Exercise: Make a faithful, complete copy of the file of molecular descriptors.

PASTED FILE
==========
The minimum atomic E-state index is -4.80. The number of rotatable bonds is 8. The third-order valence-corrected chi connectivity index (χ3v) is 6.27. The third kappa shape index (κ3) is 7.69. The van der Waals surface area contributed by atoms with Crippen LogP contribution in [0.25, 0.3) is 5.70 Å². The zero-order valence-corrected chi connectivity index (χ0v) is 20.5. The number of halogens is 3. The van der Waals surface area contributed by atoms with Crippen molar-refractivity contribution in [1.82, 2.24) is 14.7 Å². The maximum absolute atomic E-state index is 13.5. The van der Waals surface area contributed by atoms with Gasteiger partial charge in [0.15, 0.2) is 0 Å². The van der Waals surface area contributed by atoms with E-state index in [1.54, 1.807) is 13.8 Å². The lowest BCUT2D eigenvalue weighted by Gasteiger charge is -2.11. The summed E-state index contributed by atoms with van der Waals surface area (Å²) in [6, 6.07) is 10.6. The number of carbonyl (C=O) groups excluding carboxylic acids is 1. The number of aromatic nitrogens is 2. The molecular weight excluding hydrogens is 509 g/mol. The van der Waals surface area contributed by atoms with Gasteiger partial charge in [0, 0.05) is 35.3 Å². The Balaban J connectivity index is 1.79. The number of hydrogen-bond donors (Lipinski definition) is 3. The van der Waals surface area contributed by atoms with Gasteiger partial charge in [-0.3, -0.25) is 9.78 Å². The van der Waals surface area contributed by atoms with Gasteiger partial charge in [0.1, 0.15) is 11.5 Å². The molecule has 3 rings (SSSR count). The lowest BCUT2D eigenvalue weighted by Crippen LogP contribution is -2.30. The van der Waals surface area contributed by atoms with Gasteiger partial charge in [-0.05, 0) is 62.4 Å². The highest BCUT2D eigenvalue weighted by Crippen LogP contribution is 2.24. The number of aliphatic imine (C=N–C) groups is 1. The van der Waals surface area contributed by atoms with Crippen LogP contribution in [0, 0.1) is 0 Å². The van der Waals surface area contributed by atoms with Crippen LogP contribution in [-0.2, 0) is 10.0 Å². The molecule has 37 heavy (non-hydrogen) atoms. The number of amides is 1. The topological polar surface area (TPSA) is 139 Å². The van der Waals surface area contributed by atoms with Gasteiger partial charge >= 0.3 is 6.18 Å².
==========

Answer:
The minimum atomic E-state index is -4.80. The number of rotatable bonds is 8. The third-order valence-corrected chi connectivity index (χ3v) is 6.27. The third kappa shape index (κ3) is 7.69. The van der Waals surface area contributed by atoms with Crippen LogP contribution in [0.25, 0.3) is 5.70 Å². The zero-order valence-corrected chi connectivity index (χ0v) is 20.5. The number of halogens is 3. The van der Waals surface area contributed by atoms with Crippen molar-refractivity contribution in [1.82, 2.24) is 14.7 Å². The maximum absolute atomic E-state index is 13.5. The van der Waals surface area contributed by atoms with Gasteiger partial charge in [0.15, 0.2) is 0 Å². The van der Waals surface area contributed by atoms with E-state index in [1.54, 1.807) is 13.8 Å². The lowest BCUT2D eigenvalue weighted by Gasteiger charge is -2.11. The summed E-state index contributed by atoms with van der Waals surface area (Å²) in [6, 6.07) is 10.6. The number of carbonyl (C=O) groups excluding carboxylic acids is 1. The number of aromatic nitrogens is 2. The molecular weight excluding hydrogens is 509 g/mol. The van der Waals surface area contributed by atoms with Gasteiger partial charge in [0, 0.05) is 35.3 Å². The Balaban J connectivity index is 1.79. The number of hydrogen-bond donors (Lipinski definition) is 3. The van der Waals surface area contributed by atoms with Gasteiger partial charge in [-0.3, -0.25) is 9.78 Å². The van der Waals surface area contributed by atoms with Gasteiger partial charge in [0.1, 0.15) is 11.5 Å². The molecule has 3 rings (SSSR count). The lowest BCUT2D eigenvalue weighted by Crippen LogP contribution is -2.30. The van der Waals surface area contributed by atoms with Gasteiger partial charge in [-0.05, 0) is 62.4 Å². The highest BCUT2D eigenvalue weighted by Crippen LogP contribution is 2.24. The number of aliphatic imine (C=N–C) groups is 1. The van der Waals surface area contributed by atoms with Crippen LogP contribution in [0, 0.1) is 0 Å². The van der Waals surface area contributed by atoms with Crippen LogP contribution in [-0.2, 0) is 10.0 Å². The molecule has 37 heavy (non-hydrogen) atoms. The number of amides is 1. The topological polar surface area (TPSA) is 139 Å². The van der Waals surface area contributed by atoms with Gasteiger partial charge >= 0.3 is 6.18 Å².